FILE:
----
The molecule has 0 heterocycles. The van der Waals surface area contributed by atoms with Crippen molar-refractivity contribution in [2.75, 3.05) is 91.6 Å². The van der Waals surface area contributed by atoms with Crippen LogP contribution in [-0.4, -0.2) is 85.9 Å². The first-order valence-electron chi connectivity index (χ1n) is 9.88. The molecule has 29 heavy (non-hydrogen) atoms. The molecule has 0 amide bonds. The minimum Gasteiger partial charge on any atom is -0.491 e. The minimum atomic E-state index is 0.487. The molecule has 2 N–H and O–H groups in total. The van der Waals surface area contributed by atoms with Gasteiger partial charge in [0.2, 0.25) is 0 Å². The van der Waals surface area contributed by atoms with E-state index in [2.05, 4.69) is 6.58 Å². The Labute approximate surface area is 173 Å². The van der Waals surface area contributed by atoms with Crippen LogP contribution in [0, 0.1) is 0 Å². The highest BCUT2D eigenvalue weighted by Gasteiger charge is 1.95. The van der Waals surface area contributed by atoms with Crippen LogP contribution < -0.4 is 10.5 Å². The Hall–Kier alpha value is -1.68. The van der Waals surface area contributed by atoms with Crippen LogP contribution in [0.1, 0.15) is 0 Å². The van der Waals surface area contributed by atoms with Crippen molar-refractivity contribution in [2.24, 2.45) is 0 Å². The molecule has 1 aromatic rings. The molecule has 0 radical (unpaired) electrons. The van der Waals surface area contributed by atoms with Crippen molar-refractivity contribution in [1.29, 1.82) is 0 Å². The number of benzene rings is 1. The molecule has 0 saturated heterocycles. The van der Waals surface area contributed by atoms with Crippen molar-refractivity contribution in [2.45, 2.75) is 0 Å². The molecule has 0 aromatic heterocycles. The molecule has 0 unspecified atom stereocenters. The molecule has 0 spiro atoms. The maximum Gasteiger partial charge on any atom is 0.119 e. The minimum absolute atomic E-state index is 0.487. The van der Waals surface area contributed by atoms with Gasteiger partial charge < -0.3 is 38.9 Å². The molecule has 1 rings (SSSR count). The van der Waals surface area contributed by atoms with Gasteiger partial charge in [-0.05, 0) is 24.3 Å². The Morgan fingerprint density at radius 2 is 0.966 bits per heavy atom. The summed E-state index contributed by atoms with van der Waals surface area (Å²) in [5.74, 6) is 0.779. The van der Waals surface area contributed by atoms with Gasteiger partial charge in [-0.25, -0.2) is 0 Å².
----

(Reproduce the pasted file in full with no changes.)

The molecule has 0 heterocycles. The van der Waals surface area contributed by atoms with Crippen molar-refractivity contribution in [2.75, 3.05) is 91.6 Å². The van der Waals surface area contributed by atoms with Crippen LogP contribution in [-0.4, -0.2) is 85.9 Å². The first-order valence-electron chi connectivity index (χ1n) is 9.88. The molecule has 29 heavy (non-hydrogen) atoms. The molecule has 0 amide bonds. The minimum Gasteiger partial charge on any atom is -0.491 e. The minimum atomic E-state index is 0.487. The molecule has 2 N–H and O–H groups in total. The van der Waals surface area contributed by atoms with Gasteiger partial charge in [0.2, 0.25) is 0 Å². The van der Waals surface area contributed by atoms with E-state index in [2.05, 4.69) is 6.58 Å². The Labute approximate surface area is 173 Å². The van der Waals surface area contributed by atoms with Crippen LogP contribution in [0, 0.1) is 0 Å². The highest BCUT2D eigenvalue weighted by Gasteiger charge is 1.95. The van der Waals surface area contributed by atoms with Crippen LogP contribution < -0.4 is 10.5 Å². The Hall–Kier alpha value is -1.68. The van der Waals surface area contributed by atoms with Crippen LogP contribution in [0.1, 0.15) is 0 Å². The van der Waals surface area contributed by atoms with Crippen molar-refractivity contribution in [2.24, 2.45) is 0 Å². The molecule has 1 aromatic rings. The molecule has 0 radical (unpaired) electrons. The van der Waals surface area contributed by atoms with Crippen molar-refractivity contribution in [1.29, 1.82) is 0 Å². The number of benzene rings is 1. The molecule has 0 saturated heterocycles. The van der Waals surface area contributed by atoms with Crippen molar-refractivity contribution in [2.45, 2.75) is 0 Å². The molecule has 0 aromatic heterocycles. The molecule has 0 unspecified atom stereocenters. The molecule has 0 spiro atoms. The maximum Gasteiger partial charge on any atom is 0.119 e. The minimum absolute atomic E-state index is 0.487. The van der Waals surface area contributed by atoms with Gasteiger partial charge < -0.3 is 38.9 Å². The molecule has 1 rings (SSSR count). The van der Waals surface area contributed by atoms with Gasteiger partial charge in [-0.05, 0) is 24.3 Å². The Morgan fingerprint density at radius 2 is 0.966 bits per heavy atom. The summed E-state index contributed by atoms with van der Waals surface area (Å²) in [5.74, 6) is 0.779. The van der Waals surface area contributed by atoms with Gasteiger partial charge in [-0.25, -0.2) is 0 Å².